True scale of benefits blunder exposed as it takes 400 government staff up to a YEAR to fix

The full scale of a benefits blunder was exposed today as Tory ministers admitted it will take 400 staff a year to fix.`

Officials are trying to reverse a blunder that underpaid sickness benefit Employment and Support Allowance (ESA) to up to 75,000 people.

Giving an update to MPs today, Work and Pensions Secretary Esther McVey said On 14 December 2017 my predecessor provided a statement to the House on how the Department will be undertaking work to correct underpayments that may have occurred as a result of how a proportion of incapacity benefit claims were transitioned to employment and support allowance between 2011 and 2014. I wanted to take this opportunity to update the House on how this work is progressing.

My Department will be reviewing close to 300,000 cases, of which just under a quarter have been underpaid. We have begun contacting individuals and making payments. We are actively recruiting staff and have scaled up the team undertaking the work from 10 to 50 in December last year, which will grow further to 400 from April, allowing us to deal with the situation at pace.

“[This] will grow further to 400 from April, allowing us to deal with the situation at pace.”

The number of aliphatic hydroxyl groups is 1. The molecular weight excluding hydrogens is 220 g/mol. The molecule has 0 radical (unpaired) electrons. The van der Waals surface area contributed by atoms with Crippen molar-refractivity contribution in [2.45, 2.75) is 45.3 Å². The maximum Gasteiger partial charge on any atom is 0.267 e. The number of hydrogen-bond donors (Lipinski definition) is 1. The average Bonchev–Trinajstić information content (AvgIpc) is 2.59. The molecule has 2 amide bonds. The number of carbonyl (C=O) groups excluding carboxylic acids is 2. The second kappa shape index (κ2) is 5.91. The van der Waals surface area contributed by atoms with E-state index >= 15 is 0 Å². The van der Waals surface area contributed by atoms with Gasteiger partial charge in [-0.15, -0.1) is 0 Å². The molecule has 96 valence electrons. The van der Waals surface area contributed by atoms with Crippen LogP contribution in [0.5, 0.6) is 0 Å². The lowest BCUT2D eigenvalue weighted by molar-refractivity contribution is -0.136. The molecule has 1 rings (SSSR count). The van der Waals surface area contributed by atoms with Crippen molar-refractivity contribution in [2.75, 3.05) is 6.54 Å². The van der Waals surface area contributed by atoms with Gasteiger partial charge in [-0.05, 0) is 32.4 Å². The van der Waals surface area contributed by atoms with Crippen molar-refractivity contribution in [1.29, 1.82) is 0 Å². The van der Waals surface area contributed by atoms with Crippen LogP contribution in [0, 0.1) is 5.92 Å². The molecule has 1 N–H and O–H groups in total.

She added: “I am committed to ensuring that all cases are reviewed and paid by April 2019.”

Ms McVey said priority will now been given to ESA claimants who are terminally ill.

Once people are contacted and “relevant information gathered” they can expect to receive back-dated payments within 12 weeks and will be given a freephone number to track their case.

But payments will only be backdated to 2014, not 2011, prompting an outcry.

Ms McVey said in a written statement: “We have been engaging with external organisations that often provide support and advice to our claimants, so that they too can be confident that we have a robust process in place, and can provide individual advice should they be contacted.”

The errors by the DWP will reportedly cost up to £500 million to put right.

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